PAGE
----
One Direction fans are basic.
Or at least that was how freshman business administration and economics double major, Michelle Voronel, was labeled. In high school, Voronel was talking to her friend about the boyband when a classmate overheard their conversation and proceeded to stereotype her as “basic.”
“I felt a little annoyed and irritated that I was called the synonym of ‘not unique,’ but I didn’t let that stop me from loving the band at that time,” said Voronel of her days as a fan of the internationally known boyband.
Music is a way for people to express themselves, but according to research done by Peter Rentfrow, Jennifer McDonald, and Julian Oldmeadow, it’s common for us to attribute specific characteristics to fans of certain types of music. A few Chapman University students on campus shared what they were listening to and revealed their experiences of being stereotyped by their music choices.
Even with the risk of being stereotyped, a few Chapman University students on campus openly shared what they were listening to and discussed their own opinions on music and how the society labels them according to their preferences.
Some say, “I have very bad taste in music,” said Jack Freiberger, a freshman screenwriting major. “I listen to a lot of random stuff. It’s either very alternative music or 70’s disco,” he said.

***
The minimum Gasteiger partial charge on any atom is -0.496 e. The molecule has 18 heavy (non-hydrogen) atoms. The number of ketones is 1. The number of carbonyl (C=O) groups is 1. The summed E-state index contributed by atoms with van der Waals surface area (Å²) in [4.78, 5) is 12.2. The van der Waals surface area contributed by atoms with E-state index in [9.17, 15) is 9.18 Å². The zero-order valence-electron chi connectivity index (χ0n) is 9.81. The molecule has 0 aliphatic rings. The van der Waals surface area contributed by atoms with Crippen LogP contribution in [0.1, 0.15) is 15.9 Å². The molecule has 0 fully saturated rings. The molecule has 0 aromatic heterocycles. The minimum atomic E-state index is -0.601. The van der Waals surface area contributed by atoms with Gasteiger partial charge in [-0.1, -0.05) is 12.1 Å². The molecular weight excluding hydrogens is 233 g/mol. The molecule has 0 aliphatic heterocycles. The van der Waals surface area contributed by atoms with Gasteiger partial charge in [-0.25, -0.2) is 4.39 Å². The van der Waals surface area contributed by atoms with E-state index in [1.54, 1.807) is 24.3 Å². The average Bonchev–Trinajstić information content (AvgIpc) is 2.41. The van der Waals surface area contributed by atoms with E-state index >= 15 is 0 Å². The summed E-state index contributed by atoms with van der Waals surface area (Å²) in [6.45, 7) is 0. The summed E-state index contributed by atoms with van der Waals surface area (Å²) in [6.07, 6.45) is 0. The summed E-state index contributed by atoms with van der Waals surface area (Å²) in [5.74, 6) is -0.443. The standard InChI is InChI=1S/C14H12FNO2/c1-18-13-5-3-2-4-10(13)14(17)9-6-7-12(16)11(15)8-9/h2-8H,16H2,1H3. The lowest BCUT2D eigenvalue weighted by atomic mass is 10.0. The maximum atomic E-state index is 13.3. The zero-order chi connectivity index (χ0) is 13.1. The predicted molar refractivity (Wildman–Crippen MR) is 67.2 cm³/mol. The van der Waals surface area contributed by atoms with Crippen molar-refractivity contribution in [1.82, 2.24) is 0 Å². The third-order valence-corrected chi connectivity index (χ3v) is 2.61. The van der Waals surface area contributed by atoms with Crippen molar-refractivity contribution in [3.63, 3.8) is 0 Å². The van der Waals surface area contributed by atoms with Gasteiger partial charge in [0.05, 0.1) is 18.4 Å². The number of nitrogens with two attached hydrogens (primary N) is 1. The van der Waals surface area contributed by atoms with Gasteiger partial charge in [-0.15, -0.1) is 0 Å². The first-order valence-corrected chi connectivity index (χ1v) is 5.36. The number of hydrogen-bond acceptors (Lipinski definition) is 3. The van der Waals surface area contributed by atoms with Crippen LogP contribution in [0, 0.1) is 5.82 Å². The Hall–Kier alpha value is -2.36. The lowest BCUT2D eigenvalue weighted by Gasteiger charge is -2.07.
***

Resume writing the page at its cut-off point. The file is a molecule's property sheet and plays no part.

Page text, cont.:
Freshman film production major, Jack Belisle, also primarily listens to music from a different era. The 50’s reflects his music preference, so he’s been told by his friends that he should live in that decade.
Associating those who listen to music from the past with its respective decade is a simple way to stereotype music tastes. For others, they have been categorized by their background.
“Since I’m Peruvian, people might think I only listen to flute. I like it, but not so much. I listen to a lot of different music. I like 40’s music and nowadays I like indie-rock,” said double major film production and creative writing sophomore Salvador Varela Zolezzi.
Zolezzi has been stereotyped by what people think he should be listening to due to his cultural background instead of what he actually listens to.
Another common form of stereotyping is generalizing that people listen to only a certain number of genres.
“People are usually surprised I like hard rap because I also really like country, so that’s more assumed,” said junior strategic and corporate communication major Daniel Bernstein. “I’m from Cleveland and it’s from a Cleveland rapper, so it’s very homegrown,” he said of Machine Gun Kelly.
There also exists the stereotypes that come with genres of music. One of the most well-known stereotypes is pop music being “mainstream.”
Sophomore strategic and corporate communication major Gina Pasquienlli re-established this stereotype saying, “The stereotype of listening to pop music is that you’re just kind of mainstream and you don’t care as much about music.” Based on society’s stereotypes, she said her music choices are “just very mainstream.”
“The song just changed to ‘Here’ by Alessia Cara, so that would seem a little bit more, I don’t want to say mainstream, but you know what I mean, more pop music,” said Morgan Bates, a junior psychology major.
Another genre stereotype is that hip-hop and rap correlate with negative connotations.
Kyle Carter would have been a senior in kinesiology if he weren’t currently taking a break from school. Listening to “Multiply” by A$AP Rocky, Carter said the rapper correlates with “drugs and violence.”
About himself, Carter said people categorize him as a stoner because of the music he listens to. Apart from A$AP Rocky, he likes reggae which, according to him, gives off the vibe of “a lot of weed” and being “a hoodlum.” He laughed off the connotation.